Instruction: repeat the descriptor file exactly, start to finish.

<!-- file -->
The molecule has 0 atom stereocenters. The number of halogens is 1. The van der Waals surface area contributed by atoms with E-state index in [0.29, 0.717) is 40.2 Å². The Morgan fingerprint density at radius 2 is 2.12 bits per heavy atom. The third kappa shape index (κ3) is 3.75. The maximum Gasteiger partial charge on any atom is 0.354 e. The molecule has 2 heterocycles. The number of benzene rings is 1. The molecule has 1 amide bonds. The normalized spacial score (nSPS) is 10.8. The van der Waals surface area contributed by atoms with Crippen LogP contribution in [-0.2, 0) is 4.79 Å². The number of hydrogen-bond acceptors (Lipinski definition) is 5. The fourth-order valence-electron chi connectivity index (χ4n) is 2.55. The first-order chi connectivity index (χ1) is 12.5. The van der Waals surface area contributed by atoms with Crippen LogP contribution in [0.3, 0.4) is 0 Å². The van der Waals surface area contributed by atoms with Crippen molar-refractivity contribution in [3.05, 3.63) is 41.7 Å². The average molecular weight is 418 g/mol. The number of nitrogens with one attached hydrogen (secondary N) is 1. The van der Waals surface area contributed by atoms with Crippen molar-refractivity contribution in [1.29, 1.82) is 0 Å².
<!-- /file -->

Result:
The molecule has 0 atom stereocenters. The number of halogens is 1. The van der Waals surface area contributed by atoms with E-state index in [0.29, 0.717) is 40.2 Å². The Morgan fingerprint density at radius 2 is 2.12 bits per heavy atom. The third kappa shape index (κ3) is 3.75. The maximum Gasteiger partial charge on any atom is 0.354 e. The molecule has 2 heterocycles. The number of benzene rings is 1. The molecule has 1 amide bonds. The normalized spacial score (nSPS) is 10.8. The van der Waals surface area contributed by atoms with Crippen LogP contribution in [-0.2, 0) is 4.79 Å². The number of hydrogen-bond acceptors (Lipinski definition) is 5. The fourth-order valence-electron chi connectivity index (χ4n) is 2.55. The first-order chi connectivity index (χ1) is 12.5. The van der Waals surface area contributed by atoms with Crippen LogP contribution in [0.3, 0.4) is 0 Å². The van der Waals surface area contributed by atoms with Crippen molar-refractivity contribution in [3.05, 3.63) is 41.7 Å². The average molecular weight is 418 g/mol. The number of nitrogens with one attached hydrogen (secondary N) is 1. The van der Waals surface area contributed by atoms with Crippen molar-refractivity contribution in [1.29, 1.82) is 0 Å².